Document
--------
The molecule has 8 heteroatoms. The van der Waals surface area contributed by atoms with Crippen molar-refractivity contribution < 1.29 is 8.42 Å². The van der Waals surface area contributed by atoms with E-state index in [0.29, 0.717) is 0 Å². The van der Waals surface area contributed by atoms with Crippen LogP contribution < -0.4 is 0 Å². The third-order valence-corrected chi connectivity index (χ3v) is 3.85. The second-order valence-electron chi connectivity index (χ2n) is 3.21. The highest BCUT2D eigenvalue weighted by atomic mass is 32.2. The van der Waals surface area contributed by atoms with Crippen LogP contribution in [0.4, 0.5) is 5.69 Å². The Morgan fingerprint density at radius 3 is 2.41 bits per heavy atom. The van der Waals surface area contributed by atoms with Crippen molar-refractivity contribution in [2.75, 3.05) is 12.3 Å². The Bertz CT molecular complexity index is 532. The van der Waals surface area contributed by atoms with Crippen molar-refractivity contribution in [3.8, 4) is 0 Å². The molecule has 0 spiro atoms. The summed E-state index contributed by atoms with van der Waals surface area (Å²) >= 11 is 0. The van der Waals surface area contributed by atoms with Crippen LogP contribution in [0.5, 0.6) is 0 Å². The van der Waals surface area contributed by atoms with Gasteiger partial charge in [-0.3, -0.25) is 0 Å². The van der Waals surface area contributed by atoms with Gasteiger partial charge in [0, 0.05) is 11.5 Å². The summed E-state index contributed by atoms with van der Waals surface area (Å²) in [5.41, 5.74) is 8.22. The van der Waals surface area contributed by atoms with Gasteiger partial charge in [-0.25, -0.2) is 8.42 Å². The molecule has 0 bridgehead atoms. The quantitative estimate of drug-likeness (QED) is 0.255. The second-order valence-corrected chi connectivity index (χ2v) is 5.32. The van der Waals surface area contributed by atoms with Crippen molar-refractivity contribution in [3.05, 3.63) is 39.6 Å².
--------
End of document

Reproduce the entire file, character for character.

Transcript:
The molecule has 8 heteroatoms. The van der Waals surface area contributed by atoms with Crippen molar-refractivity contribution < 1.29 is 8.42 Å². The van der Waals surface area contributed by atoms with E-state index in [0.29, 0.717) is 0 Å². The van der Waals surface area contributed by atoms with Crippen LogP contribution < -0.4 is 0 Å². The third-order valence-corrected chi connectivity index (χ3v) is 3.85. The second-order valence-electron chi connectivity index (χ2n) is 3.21. The highest BCUT2D eigenvalue weighted by atomic mass is 32.2. The van der Waals surface area contributed by atoms with Crippen LogP contribution in [0.4, 0.5) is 5.69 Å². The Morgan fingerprint density at radius 3 is 2.41 bits per heavy atom. The van der Waals surface area contributed by atoms with Crippen molar-refractivity contribution in [2.75, 3.05) is 12.3 Å². The Bertz CT molecular complexity index is 532. The van der Waals surface area contributed by atoms with Crippen molar-refractivity contribution in [3.8, 4) is 0 Å². The molecule has 0 spiro atoms. The summed E-state index contributed by atoms with van der Waals surface area (Å²) >= 11 is 0. The van der Waals surface area contributed by atoms with Crippen LogP contribution in [0.5, 0.6) is 0 Å². The van der Waals surface area contributed by atoms with Gasteiger partial charge in [-0.3, -0.25) is 0 Å². The van der Waals surface area contributed by atoms with Gasteiger partial charge in [0, 0.05) is 11.5 Å². The summed E-state index contributed by atoms with van der Waals surface area (Å²) in [5.41, 5.74) is 8.22. The van der Waals surface area contributed by atoms with Gasteiger partial charge in [-0.25, -0.2) is 8.42 Å². The molecule has 0 bridgehead atoms. The quantitative estimate of drug-likeness (QED) is 0.255. The second-order valence-corrected chi connectivity index (χ2v) is 5.32. The van der Waals surface area contributed by atoms with Crippen molar-refractivity contribution in [3.05, 3.63) is 39.6 Å².